Your green-eyed boy
by Te
July 27, 2003

Disclaimers: So not mine.

Spoilers: Big ones for OotP.

Summary: Between the motion and the act falls the

Ratings Note: R. Content some readers may find disturbing.

Author's Note: Livia sent the bunny scooting my way. Deb
encouraged it. cummings and Eliot set the tune.

Acknowledgments: To Deb for audiencing.

Feedback: Adored.


It didn't occur to him right away. He's not... well, he isn't
that sort of person.

Harry doesn't want to *be* the kind of person that such
things occur to immediately, no matter how useful they
might be. And no, he doesn't think he'll ever forget what
the Sorting Hat had said to him, about him, and doesn't
think that his life will ever *let* him forget that and...

Well. He doesn't spend much time thinking about how
things would've been different. For one thing, there's
the issue of Malfoy and all his sniggering, grating little
*minions*. He doesn't want to think of himself as the
kind of person who'd see them as anything but a
bunch of useless prats.

(would his father have gotten on with them? Would
he have...?)

But. Just as someone like, say, Hermione didn't define --
*couldn't* define -- the whole of Gryffindor, so do the
Malfoys and Crabbes and gits of the world fail to define

There are good ideas in the world that have nothing to
do with, well, *good*. There are things that can be --
*need* to be done that don't (or shouldn't) feel good.

For example, his 'home' life.

It was good to finally know *why* he had to keep going
back to the Dursleys, the *specifics* on why, beyond
just being safe.

And he knows that Dumbledore probably hadn't meant
for him to take it *this* way, but... but.

He understands blood magic -- oh, probably not all the
details of it, but some things didn't require perfect
understanding. He's had five good, long years of flying
by the seat of pants. He knows this is true.

He knows... a lot of things now. That his dad had more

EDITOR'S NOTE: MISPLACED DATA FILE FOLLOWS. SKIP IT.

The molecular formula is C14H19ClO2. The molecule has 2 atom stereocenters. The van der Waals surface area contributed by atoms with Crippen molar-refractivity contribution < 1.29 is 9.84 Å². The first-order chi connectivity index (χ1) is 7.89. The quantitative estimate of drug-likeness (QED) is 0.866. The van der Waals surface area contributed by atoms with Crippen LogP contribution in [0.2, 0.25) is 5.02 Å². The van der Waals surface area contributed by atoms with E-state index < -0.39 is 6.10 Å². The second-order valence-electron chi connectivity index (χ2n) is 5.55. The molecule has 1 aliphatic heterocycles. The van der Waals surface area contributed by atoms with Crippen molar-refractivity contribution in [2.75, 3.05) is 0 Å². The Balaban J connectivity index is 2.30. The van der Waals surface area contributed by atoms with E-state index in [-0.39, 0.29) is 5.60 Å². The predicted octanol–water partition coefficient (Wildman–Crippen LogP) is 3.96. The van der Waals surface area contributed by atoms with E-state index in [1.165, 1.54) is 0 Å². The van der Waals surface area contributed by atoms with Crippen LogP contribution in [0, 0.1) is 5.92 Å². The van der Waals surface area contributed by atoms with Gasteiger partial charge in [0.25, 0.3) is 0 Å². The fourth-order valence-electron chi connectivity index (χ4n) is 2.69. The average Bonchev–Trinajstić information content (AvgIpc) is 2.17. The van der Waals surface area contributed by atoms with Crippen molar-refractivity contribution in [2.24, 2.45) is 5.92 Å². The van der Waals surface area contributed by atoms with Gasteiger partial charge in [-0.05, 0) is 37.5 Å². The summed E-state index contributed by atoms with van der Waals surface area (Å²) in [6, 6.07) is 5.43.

in common with the things Snape said about him than
anything else, that Sirius hadn't so much grown up as
grown old, that his friends love him far more than they
need him.

That the world is, more often than not, a great, steaming
pile of shit designed to be waded through and endured.
Survived, as opposed to lived in.

And so it had been easy to make the decision. One of the
easiest things he'd *ever* done, right up there with
jumping on a broom and making it sing to his will.

After all, he understands the way it all works. The world
needs him safe, just like it had needed Sirius and his
parents dead, and everything bright and wonderful to
pass right by him, touching him only to leave scars and --

He isn't a whiner. He's never *been* a whiner. But the
world had all these needs, and it had been so beautiful,
so *wonderful* to figure out a way the world could
*get* what it needed and so could Harry.

Petunia is... well, she's not very like herself anymore. The
kitchen isn't as clean as it could be, and the food in the
fridge is getting kind of old and fuzzy. She almost never
yells, and the severe little bun on her head is loose, and
often off-center.

But sometimes at night, when it's quiet save for the dogs
left out in the neighbors' yards, and the dark seeps in
through the open windows like something alive, he can
almost feel it.

Blood, pulsing and humming its fragile, powerful way
through Petunia's veins, calling out to his own and
keeping him safe the way it has since he'd been child.

Rich, thick, not-quite-wizard blood, of the kind he
couldn't have gotten from Vernon, of the kind he *could*
have gotten from Dudley.

If he cared.

And on those nights, Harry smiles to himself and curls
into his sheets, feeling himself at home like he never
had other than at school, or in the arms of people who
were dead and rotting.

Like his uncle and cousin.

It hadn't taken much. Not even *magic*, really.

Just one of those nights when he'd been trapped in the
kitchen, forced to cook for them all and eating what
few scraps he didn't have to throw into the pot. Just a
moment, stretched into something like forever after
he'd jostled his empty glass with his elbow and watched
it shatter.

Listened to the pieces grind into something nowhere
near as harmless as dust beneath his heels.

Listened to his Uncle and cousin laughing in the living
room while Petunia slept.

And it had all fallen into place, as beautiful as the simple
glitter of the fragments falling into the stew.

And Harry knows there'll be questions, and perhaps even
the cold, dark facts will sit behind Dumbledore's eyes.

Dumbledore, after all, always seems to know
everything of any importance. The question is, as
always, whether or not he'll choose to *share* that

Harry doesn't think he will.

They need him, after all. His life, his dreadfully
important and fated death, *him*.

Harry drinks his juice -- cold and fresh and sweet like
nothing he'd ever gotten here *before* -- and
watches Petunia stalk and stumble through the
motions of cooking a meal.

Her eyes are the washed-out blue of advanced idiocy,
her hands vibrating in a constant tremor.

"You should eat something, Aunt Petunia," he says. "You
don't look so good."

He watches her freeze up all over, and thinks of the
curses he won't be using until he gets back to Hogwarts.
Of his wand, quiescent in the pocket of his jeans.

"Yes, Harry. I mean... you're right. Of course."

Harry smiles, satisfied. After all, the world needs her,